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Top Five Cookbooks for the Cooking Fanatic

October 1, 2009 Le Cordon Bleu St. Louis 0 Comments

The smell of ribs smoking on the grill, the tangy sensation of barbecue sauce on the tongue, and spicy meat combinations are frequent characteristics of St. Louis, Missouri cooking. The tastes of St. Louis barbecue are world famous, and many people have tried to replicate those flavors at home in their own backyards. This has lead to a proliferation of great cook books meant to help people create delicious summer feasts.

Let’s take a look at the top five cookbooks dedicated to the kind of cooking Missouri has become famous for.

License To Grill
This classic from barbecue experts Chris Schlesinger and John “Doc” Willoughby doesn’t just focus on the recipes themselves—although there are more than 200 of them included in the cookbook—but also on the philosophy and techniques for producing the best barbecue results. They even include foods such as lamb, eggplant, and tomato that aren’t normally part of St. Louis food service, but which can still pack a tasty punch on the grill.

Texas on the Halfshelll
This unique barbecue cookbook takes things to a hardcore level and actually includes instructions on how to build a smoker out of a 55 gallon drum, Texas-style. Written by Phil Brittin and Joseph Daniel, the book pushes St. Louis cooking aficionados out of their comfort zone and helps them expand their frontiers with some serious Southern barbecue recipes. This cookbook is a great resource for those looking for tips in food service or simple St. Louis style cooking.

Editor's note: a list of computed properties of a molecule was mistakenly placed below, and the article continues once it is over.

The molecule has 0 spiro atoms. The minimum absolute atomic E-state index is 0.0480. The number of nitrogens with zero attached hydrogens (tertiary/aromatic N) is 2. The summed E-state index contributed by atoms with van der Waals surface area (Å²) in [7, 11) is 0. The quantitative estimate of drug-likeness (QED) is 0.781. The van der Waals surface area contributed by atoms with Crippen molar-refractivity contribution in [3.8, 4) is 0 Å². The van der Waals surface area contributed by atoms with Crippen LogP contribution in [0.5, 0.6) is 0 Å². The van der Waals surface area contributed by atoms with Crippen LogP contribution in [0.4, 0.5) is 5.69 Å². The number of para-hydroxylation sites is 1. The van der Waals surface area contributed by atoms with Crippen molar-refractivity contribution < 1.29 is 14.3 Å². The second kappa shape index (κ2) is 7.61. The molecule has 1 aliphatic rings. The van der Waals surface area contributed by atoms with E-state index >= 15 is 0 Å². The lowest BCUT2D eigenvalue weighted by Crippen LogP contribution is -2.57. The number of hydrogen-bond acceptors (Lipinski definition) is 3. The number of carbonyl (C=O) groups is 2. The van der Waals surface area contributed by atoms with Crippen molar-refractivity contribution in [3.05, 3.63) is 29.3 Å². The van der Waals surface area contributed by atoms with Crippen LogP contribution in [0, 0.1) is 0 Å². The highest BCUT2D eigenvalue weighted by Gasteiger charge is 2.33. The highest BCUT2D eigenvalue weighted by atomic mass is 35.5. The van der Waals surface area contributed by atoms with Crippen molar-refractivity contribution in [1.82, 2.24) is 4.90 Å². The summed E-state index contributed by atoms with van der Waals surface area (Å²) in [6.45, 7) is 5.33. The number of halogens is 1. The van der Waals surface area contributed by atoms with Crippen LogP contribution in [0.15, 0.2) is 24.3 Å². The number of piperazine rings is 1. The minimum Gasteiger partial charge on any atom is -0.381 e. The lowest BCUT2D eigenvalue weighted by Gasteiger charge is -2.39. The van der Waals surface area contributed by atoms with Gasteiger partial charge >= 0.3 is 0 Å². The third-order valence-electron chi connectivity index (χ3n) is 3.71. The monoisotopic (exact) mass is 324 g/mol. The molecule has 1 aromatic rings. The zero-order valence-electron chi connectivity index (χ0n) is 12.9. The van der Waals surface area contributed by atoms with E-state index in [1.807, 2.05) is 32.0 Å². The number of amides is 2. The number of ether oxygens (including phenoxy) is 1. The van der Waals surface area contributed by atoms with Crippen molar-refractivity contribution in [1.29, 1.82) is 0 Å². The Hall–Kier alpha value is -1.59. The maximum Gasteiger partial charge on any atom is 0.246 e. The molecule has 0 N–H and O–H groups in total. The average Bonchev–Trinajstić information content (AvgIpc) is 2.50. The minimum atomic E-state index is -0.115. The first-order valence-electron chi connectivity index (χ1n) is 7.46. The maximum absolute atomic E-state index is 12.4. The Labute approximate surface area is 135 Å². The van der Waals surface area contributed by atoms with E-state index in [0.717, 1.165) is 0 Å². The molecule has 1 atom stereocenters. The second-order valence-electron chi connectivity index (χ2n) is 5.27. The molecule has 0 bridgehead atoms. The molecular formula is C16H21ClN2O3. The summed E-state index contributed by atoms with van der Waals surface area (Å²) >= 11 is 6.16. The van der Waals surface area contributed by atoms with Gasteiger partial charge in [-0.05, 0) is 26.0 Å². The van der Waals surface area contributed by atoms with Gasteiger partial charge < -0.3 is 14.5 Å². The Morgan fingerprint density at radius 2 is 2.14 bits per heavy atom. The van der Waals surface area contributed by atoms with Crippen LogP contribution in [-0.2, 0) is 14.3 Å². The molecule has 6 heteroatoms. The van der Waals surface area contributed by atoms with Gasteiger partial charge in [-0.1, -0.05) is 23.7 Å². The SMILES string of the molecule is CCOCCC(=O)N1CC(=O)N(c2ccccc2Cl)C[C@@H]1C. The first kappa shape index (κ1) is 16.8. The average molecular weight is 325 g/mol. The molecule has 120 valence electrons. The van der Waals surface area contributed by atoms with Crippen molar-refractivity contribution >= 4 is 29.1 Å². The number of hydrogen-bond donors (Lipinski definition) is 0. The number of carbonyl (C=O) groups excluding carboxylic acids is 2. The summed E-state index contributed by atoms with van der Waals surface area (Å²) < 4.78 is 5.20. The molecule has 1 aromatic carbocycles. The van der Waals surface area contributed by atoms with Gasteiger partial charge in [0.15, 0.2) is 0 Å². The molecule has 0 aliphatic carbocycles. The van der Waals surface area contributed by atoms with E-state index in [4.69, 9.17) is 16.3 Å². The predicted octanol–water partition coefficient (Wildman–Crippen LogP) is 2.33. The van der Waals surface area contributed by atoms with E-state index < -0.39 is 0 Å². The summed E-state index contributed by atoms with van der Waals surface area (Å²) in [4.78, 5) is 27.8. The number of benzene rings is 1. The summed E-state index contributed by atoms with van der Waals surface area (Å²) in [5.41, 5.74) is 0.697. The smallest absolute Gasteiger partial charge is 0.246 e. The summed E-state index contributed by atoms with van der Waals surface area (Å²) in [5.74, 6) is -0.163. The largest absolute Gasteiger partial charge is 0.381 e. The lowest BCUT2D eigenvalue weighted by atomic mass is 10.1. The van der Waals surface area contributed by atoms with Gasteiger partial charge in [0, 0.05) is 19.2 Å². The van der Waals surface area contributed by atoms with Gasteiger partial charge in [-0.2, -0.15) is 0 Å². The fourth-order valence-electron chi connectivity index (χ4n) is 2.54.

BBQ Joints: Stories and Secret Recipes from the Barbecue Belt
Combining a healthy dose of local folklore and the cooking equivalent of “fish stories,” this easy to read book by David Gelin is also jam packed with the kind of recipes that get passed down from generation to generation. Some of the suggestions in this book will be a revelation for anyone who has wanted to get full exposure to the different styles of barbecue cooking.

Marinades, Rubs, Brines, Cures & Glazes
The experienced barbecue enthusiast knows that it’s not just how you cook the meat, but how you prepare it beforehand that can make all the difference in the resulting flavor. In this cookbook, Jim Tarantino exposes little-known secrets of preparing meat through the use of more than 400 recipes. Not only is traditional American barbecue included in its pages, but the book also makes forays into the barbecue styles found on almost every other continent.

The Big Book of Barbecue Sides
Man cannot live by meat alone, and any successful barbecue joint or backyard picnic also serves a healthy share of sides to go along with the main meat course. While St. Louis, Missouri cooking might accentuate beans and slaw, this book by Rick Browne brings out some unique options like corn pudding, homemade salsas, and even pasta to help complete the barbecue experience.


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